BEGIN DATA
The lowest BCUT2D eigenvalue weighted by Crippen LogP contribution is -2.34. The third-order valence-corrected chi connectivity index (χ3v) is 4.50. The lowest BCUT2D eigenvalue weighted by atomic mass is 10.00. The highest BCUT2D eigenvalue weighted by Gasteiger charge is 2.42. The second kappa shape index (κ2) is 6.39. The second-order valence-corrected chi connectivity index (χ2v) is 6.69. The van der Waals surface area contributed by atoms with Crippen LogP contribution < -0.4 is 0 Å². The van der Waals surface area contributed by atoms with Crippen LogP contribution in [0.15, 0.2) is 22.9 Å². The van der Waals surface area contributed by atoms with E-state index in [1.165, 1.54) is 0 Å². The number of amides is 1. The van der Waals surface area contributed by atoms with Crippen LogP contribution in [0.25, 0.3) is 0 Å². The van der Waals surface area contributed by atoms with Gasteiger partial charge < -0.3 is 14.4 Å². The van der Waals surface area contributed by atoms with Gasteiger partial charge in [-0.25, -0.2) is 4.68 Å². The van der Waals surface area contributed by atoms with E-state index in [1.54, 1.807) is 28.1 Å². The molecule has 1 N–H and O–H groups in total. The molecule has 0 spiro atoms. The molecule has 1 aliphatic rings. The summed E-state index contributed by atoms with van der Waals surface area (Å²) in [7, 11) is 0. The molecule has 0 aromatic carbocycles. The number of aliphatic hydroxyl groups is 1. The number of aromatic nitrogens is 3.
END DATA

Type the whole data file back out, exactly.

The lowest BCUT2D eigenvalue weighted by Crippen LogP contribution is -2.34. The third-order valence-corrected chi connectivity index (χ3v) is 4.50. The lowest BCUT2D eigenvalue weighted by atomic mass is 10.00. The highest BCUT2D eigenvalue weighted by Gasteiger charge is 2.42. The second kappa shape index (κ2) is 6.39. The second-order valence-corrected chi connectivity index (χ2v) is 6.69. The van der Waals surface area contributed by atoms with Crippen LogP contribution < -0.4 is 0 Å². The van der Waals surface area contributed by atoms with Crippen LogP contribution in [0.15, 0.2) is 22.9 Å². The van der Waals surface area contributed by atoms with E-state index in [1.165, 1.54) is 0 Å². The number of amides is 1. The van der Waals surface area contributed by atoms with Crippen LogP contribution in [0.25, 0.3) is 0 Å². The van der Waals surface area contributed by atoms with Gasteiger partial charge < -0.3 is 14.4 Å². The van der Waals surface area contributed by atoms with Gasteiger partial charge in [-0.25, -0.2) is 4.68 Å². The van der Waals surface area contributed by atoms with E-state index in [1.54, 1.807) is 28.1 Å². The molecule has 1 N–H and O–H groups in total. The molecule has 0 spiro atoms. The molecule has 1 aliphatic rings. The summed E-state index contributed by atoms with van der Waals surface area (Å²) in [7, 11) is 0. The molecule has 0 aromatic carbocycles. The number of aliphatic hydroxyl groups is 1. The number of aromatic nitrogens is 3.